Summer 1980 • Vol. II No. 3 Poetry |

Or Consider Prometheus

In 1859 petroleum was discovered in Pennsylvania. Kerosene, petroleum and paraffin began rapidly to replace whale oil, sperm oil and spermaceti wax. . . . Consider whaling as FRONTIER, and INDUSTRY. A product wanted, men got it: big business. The Pacific as sweatshop . . . the whaleship as factory, as precision instrument. . . . CHARLES OLSON Call Me Ishmael 1 Would Prometheus, cursing on his rock as he considered fire, the smuggled gem inside the weed stem, and the excesses since his protracted punishment began, have cursed the ocean's copious antidote, its lapping, cold, incessant undulance plowed to shards by wheeling porpoises, hydrogen-cum-oxygen fanned up in mimicries of hard carbon, diamond of purest water, the unforbidden element crosscut by fire, its breakup the absolving smile of rainbows? Or, considering leviathan, whose blameless progenitors turned from the shore, from its seducing orchards, renouncing the prehensile dangle of a brain all eyes an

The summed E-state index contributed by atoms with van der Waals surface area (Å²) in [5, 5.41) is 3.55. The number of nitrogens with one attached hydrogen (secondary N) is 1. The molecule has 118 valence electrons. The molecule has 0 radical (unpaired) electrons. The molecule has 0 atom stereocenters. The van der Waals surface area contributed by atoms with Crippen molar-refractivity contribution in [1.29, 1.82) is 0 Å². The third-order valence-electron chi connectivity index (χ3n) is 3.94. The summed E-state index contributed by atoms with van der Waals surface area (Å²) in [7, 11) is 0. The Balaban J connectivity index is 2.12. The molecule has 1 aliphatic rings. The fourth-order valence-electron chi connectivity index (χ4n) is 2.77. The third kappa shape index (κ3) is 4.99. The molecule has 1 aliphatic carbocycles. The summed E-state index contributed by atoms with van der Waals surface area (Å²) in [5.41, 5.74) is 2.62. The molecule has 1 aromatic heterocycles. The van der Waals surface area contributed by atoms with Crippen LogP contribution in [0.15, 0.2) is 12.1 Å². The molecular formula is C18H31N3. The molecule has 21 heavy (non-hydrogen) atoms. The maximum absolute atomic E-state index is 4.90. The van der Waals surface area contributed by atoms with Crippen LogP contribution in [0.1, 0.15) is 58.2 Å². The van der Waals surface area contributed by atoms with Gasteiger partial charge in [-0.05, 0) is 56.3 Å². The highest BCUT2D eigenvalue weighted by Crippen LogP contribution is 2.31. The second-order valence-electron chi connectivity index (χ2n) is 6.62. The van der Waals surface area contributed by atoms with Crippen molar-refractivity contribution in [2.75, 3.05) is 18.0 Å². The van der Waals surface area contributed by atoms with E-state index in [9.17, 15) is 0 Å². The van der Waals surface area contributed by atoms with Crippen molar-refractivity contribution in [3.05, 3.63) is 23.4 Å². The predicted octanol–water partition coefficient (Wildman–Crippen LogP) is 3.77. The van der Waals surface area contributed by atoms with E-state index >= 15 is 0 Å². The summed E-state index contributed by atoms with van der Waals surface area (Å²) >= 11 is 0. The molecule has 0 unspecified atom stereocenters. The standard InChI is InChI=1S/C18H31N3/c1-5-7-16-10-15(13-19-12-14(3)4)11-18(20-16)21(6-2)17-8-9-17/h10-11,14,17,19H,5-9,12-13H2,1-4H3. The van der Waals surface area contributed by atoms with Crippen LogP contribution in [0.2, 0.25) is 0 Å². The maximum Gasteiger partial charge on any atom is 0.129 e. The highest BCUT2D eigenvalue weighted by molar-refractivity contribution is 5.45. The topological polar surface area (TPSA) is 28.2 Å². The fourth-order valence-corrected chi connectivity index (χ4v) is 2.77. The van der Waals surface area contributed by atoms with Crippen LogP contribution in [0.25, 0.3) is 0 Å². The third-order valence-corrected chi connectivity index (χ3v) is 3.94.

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In 1983, at the age of sixty-three, Amy Clampitt published her first full-length collection, The Kingfisher (Alfred A. Knopf). In the decade that followed, Clampitt published five books of poetry, including What the Light Was Like (Alfred A. Knopf, 1985), Archaic Figure (Alfred A. Knopf, 1987), and Westward (Alfred A. Knopf, 1990). Her last book, A Silence Opens (Alfred A. Knopf), appeared in 1994. The recipient in 1982 of a Guggenheim Fellowship, and in 1984 of an Academy Fellowship, she was made a MacArthur Foundation Fellow in 1992.

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Rain at Bellagio

By Amy Clampitt

In 1859 petroleum was discovered in Pennsylvania. Kerosene, petroleum and paraffin began rapidly to replace whale oil, sperm oil and spermaceti wax. . . . Consider whaling as FRONTIER, and […]

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